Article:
The Convent of the Holy Child St Leonards on Sea
Thoughts about its future – 2017 with update 2020
This circa 10 acre site occupies a very valuable elevated position with commanding views of the English Channel on the border of St Leonards with Hastings. It lies within the Magdalen Road Conservation Area No 11 of which the convent site constitutes approximately 50%. The whole of the convent site including its sandstone boundaries walls is Listed for conservation on the basis of the architectural and historical importance of the buildings on it. The only damage suffered during WW2 was destruction of glazing in the east window of St Michael’s chapel (Listed Grade 2*). This contrasts to the extensive bomb damage which did so much to impair the architectural heritage in other parts of lower St Leonards. Its status under Town Planning Regulations is for education and associated residential uses. The downside of the site is its exposure to the salt-laden south-west gales which make maintenance of its older buildings expensive.
The current (2017) use of the buildings as a Summer School does not constitute a viable use of the site economically and socially. The economic downside is that occupation for 3 months per year cannot provide enough income to meet the costs of maintaining and upgrading accommodation to meet current regulations. The social downside is that a very valuable asset is not contributing to the local economy and social life for 9 months of the year. The current owners recognise that and wish to sell it. The challenge is to find a new use of the site which will ensure its conservation and contribute to the local economy. Given the increasing importance of higher education in Society as a whole and its potential to bring benefits to the local economy, that is the obvious optimal future use of the site.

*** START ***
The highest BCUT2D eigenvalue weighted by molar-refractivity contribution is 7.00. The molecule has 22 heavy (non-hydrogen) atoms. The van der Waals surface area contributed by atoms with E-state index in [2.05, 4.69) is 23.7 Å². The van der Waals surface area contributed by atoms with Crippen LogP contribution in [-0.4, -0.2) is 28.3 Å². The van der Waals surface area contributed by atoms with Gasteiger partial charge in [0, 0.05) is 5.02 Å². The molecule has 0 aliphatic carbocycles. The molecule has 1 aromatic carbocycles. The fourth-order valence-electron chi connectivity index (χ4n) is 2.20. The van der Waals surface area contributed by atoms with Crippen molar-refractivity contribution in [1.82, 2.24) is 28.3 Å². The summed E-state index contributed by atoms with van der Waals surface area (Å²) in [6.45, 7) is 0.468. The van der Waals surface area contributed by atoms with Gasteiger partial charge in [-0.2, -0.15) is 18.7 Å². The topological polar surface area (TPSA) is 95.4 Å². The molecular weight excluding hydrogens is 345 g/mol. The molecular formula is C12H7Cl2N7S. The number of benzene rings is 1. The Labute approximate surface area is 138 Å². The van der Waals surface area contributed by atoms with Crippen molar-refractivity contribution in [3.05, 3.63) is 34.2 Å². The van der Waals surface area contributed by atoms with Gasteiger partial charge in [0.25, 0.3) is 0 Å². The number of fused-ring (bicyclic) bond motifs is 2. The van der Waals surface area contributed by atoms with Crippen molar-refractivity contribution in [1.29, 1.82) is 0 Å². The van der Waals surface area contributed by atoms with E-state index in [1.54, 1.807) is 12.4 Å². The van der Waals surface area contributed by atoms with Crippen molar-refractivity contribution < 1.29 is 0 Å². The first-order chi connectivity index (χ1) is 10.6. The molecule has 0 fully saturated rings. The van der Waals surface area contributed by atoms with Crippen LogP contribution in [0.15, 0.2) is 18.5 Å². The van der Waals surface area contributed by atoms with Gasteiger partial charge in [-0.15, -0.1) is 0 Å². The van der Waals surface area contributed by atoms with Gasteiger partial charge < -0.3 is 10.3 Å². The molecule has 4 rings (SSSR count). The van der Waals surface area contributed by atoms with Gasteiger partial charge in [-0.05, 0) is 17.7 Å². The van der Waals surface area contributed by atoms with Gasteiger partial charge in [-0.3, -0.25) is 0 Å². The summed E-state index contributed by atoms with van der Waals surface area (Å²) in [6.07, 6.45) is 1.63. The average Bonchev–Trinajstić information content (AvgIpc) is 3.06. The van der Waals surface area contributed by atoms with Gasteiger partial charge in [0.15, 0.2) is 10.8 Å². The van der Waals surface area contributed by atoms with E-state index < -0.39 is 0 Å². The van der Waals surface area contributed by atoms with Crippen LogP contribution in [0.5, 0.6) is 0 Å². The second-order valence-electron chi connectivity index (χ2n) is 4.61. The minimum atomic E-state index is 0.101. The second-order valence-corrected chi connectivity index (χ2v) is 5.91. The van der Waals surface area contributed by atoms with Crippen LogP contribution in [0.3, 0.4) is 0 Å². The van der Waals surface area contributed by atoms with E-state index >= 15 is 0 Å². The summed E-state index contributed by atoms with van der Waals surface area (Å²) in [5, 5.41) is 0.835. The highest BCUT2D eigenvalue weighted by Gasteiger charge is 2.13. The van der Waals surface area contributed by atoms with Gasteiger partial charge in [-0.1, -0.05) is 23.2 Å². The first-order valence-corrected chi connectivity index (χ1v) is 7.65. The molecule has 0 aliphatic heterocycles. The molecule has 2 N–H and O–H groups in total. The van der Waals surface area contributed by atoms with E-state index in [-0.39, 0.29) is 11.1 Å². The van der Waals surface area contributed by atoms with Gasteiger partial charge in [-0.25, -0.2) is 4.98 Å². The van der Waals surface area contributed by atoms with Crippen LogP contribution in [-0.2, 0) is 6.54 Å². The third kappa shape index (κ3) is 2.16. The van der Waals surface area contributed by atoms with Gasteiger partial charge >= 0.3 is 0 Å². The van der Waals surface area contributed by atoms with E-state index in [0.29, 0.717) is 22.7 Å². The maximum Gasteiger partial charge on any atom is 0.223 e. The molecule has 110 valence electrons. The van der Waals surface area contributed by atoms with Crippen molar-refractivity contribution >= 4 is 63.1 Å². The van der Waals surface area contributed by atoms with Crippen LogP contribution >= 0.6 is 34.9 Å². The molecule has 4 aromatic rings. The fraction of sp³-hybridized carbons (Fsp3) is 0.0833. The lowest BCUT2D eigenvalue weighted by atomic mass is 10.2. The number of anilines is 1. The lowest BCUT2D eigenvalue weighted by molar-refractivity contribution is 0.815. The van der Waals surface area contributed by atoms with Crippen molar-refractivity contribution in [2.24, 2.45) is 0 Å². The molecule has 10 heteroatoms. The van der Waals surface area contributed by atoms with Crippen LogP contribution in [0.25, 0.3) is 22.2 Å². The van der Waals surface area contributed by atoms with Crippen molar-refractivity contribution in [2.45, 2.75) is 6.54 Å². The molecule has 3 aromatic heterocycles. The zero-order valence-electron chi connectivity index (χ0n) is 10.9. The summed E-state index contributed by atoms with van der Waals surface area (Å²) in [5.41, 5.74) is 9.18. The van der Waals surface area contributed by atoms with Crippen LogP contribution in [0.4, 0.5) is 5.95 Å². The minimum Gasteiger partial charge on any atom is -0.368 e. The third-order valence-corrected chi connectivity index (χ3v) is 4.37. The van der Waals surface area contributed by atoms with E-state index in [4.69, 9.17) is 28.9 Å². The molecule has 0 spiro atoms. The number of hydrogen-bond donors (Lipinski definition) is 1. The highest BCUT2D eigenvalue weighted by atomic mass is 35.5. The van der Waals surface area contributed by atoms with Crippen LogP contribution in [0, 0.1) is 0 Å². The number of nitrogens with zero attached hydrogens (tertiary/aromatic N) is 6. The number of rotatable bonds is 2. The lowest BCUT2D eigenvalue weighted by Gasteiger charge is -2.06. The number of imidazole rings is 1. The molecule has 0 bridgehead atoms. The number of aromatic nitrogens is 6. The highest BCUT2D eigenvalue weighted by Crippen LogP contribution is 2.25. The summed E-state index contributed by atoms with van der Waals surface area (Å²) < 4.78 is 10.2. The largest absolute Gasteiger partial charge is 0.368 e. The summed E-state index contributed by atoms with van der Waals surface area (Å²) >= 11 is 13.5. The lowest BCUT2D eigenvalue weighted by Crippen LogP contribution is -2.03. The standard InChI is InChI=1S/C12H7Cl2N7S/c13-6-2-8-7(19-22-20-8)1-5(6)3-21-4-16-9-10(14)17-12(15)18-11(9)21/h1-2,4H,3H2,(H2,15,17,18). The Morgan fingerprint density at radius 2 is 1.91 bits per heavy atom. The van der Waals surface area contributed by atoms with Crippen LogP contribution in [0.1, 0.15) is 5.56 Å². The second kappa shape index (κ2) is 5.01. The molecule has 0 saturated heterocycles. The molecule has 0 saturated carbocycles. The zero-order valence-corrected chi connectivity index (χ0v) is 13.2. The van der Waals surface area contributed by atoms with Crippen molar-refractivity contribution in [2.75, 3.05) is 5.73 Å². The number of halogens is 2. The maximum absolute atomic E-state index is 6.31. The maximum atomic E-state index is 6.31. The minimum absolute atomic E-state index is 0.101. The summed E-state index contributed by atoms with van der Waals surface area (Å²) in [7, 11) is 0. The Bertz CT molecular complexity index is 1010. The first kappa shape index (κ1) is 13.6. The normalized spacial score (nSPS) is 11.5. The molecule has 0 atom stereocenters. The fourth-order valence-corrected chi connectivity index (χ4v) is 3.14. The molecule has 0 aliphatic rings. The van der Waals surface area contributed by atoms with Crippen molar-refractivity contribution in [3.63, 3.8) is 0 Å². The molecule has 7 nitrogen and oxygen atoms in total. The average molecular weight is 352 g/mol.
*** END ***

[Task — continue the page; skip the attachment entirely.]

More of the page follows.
A brief history.
The site was purchased from the Eversfield Estate in 1834 with the objective of re-establishing the Roman Catholic Church in eastern Sussex following the 1929 Catholic Emancipation Act. Originally it was planned to be the site of a convent and the mother church of the Deanery of St Leonards (which extends westwards to the Pevensey Marshes, northwards to Wadhurst and eastwards to the Kent border).